The Effect of Biofeedback Therapy on ICIQ-SF Scores and Urodynamic Parameters in Patients with Stress Urinary Incontinence

AUTHORS

Omer Bayrak 1 , * , Ilker Seckiner 2 , Mehmet Sakip Erturhan 2 , Ahmet Erbagci 2 , Faruk Yagci 2

1 Department of Urology, Gaziantep University, dromerbayrak@yahoo.com, Turkey

2 Department of Urology, Gaziantep University, Turkey

How to Cite: Bayrak O, Seckiner I, Erturhan M, Erbagci A, Yagci F. The Effect of Biofeedback Therapy on ICIQ-SF Scores and Urodynamic Parameters in Patients with Stress Urinary Incontinence, Nephro-Urol Mon. Online ahead of Print ; 3(4):268-271.

ARTICLE INFORMATION

Nephro-Urology Monthly: 3 (4); 268-271
Article Type: Research Article
Received: February 23, 2011
Accepted: April 21, 2011

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Abstract

Background: Stress Urinary Incontinence (SUI) is an increasingly common problem in women. 10% of women are usually diagnosed with urinary incontinence within the first 3 years after entering menopause. Although most of these cases are remediable, because of delays in seeking treatment, treatment goals are not always achievable.
Objectives: This study sought to compare the urodynamic parameters and the International Consultation on Incontinence Questionnaire-Short Form (ICIQ-SF) scores in patients with SUI.
Material and Methods: In this study, the ICIQ-SF was completed and urodynamics were tested for 40 patients with SUI. After receiving biofeedback therapy, the ICIQ-SF was completed again, and urodynamics were tested again.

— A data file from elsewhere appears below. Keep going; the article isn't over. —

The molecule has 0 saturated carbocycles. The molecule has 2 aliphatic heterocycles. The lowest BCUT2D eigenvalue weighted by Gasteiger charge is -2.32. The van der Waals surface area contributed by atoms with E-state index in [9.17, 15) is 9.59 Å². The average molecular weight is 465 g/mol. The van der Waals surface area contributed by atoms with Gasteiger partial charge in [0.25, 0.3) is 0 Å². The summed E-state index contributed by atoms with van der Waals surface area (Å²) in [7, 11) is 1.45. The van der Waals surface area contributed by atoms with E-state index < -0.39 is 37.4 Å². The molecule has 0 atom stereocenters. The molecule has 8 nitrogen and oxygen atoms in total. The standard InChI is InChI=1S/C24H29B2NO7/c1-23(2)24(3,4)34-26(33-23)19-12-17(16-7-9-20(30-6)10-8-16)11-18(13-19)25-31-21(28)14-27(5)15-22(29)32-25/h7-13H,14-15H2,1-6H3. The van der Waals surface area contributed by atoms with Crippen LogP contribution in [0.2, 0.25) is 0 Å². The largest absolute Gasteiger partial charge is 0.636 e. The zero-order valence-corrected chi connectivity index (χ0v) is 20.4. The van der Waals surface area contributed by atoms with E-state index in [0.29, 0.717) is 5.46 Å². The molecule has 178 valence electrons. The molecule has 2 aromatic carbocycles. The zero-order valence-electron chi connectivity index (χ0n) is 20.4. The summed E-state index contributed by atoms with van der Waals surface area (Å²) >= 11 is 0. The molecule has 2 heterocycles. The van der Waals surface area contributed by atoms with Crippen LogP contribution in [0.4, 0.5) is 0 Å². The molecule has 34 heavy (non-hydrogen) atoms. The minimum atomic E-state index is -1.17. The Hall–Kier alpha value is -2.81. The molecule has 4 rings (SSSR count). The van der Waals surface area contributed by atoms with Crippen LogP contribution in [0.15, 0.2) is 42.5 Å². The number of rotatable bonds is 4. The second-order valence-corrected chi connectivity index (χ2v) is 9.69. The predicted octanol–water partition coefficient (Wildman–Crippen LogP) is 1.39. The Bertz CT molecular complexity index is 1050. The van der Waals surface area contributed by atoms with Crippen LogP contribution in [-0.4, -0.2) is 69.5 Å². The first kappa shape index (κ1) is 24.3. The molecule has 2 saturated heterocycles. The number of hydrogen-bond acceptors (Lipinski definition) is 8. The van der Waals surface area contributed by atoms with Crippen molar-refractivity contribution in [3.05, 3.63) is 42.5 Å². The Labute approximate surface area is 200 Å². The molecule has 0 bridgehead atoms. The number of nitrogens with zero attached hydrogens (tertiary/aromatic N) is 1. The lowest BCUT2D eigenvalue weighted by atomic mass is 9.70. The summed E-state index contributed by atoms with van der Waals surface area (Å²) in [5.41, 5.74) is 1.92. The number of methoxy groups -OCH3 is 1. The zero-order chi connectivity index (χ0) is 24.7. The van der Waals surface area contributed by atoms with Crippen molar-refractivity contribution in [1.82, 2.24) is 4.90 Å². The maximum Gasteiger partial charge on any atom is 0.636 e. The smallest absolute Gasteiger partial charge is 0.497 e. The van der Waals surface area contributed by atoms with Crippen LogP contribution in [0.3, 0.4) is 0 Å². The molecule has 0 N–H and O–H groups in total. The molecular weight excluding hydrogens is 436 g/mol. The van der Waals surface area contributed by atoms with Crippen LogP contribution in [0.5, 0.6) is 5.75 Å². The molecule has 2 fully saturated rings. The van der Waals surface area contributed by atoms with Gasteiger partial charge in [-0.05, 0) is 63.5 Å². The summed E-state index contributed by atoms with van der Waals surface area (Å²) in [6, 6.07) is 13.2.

Results: The findings showed a statistically significant improvement in the ICIQ-SF scores from before (9.95 ± 4.39) to after (18.07 ± 2.4) the biofeedback therapy. However, the analyses did not show any statistical difference between the urodynamic parameters before and after biofeedback therapy. Conclusions: the results of this study indicated that the patients began improving with the help of biofeedback therapy, and their ICIQ-SF scores decreased. For these reasons, biofeedback appears to be a good alternative to surgery. Urodynamic testing is not necessary for SUI patients who plan to receive biofeedback therapy because the therapy does not appear to make any change in patients’ urodynamic parameters.


  • Implication for health policy/practice/research/medical education:
    On patients with stress urinary incontinence, biofeedback therapy is a good alternative to surgical treatment. Patients’ quality of life increases because they either no longer experience incontinence or have a decrease in the number of wet pads. Biofeedback does not make changes in urodynamic parameters, so urodynamic studies are not necessary for patients with stress urinary incontinence who plan to receive biofeedback treatment However, if surgical treatment is planned, urodynamic studies can be useful.
  • Please cite this paper as:
    Bayrak O, Seckiner I, Erturhan MS, Erbagci A, Yagci F. The Effect of Biofeedback Therapy on ICIQ-SF Scores and Urodynamic Parameters in Patients with Stress Urinary Incontinence. Nephro-Urol Mon. 2011;3(4):268-71.

©2011 Kowsar M.P.Co. All rights reserved.


Keywords

Stress Urinary Incontinence ICIQ-SF Score Biofeedback Urodynamic Study

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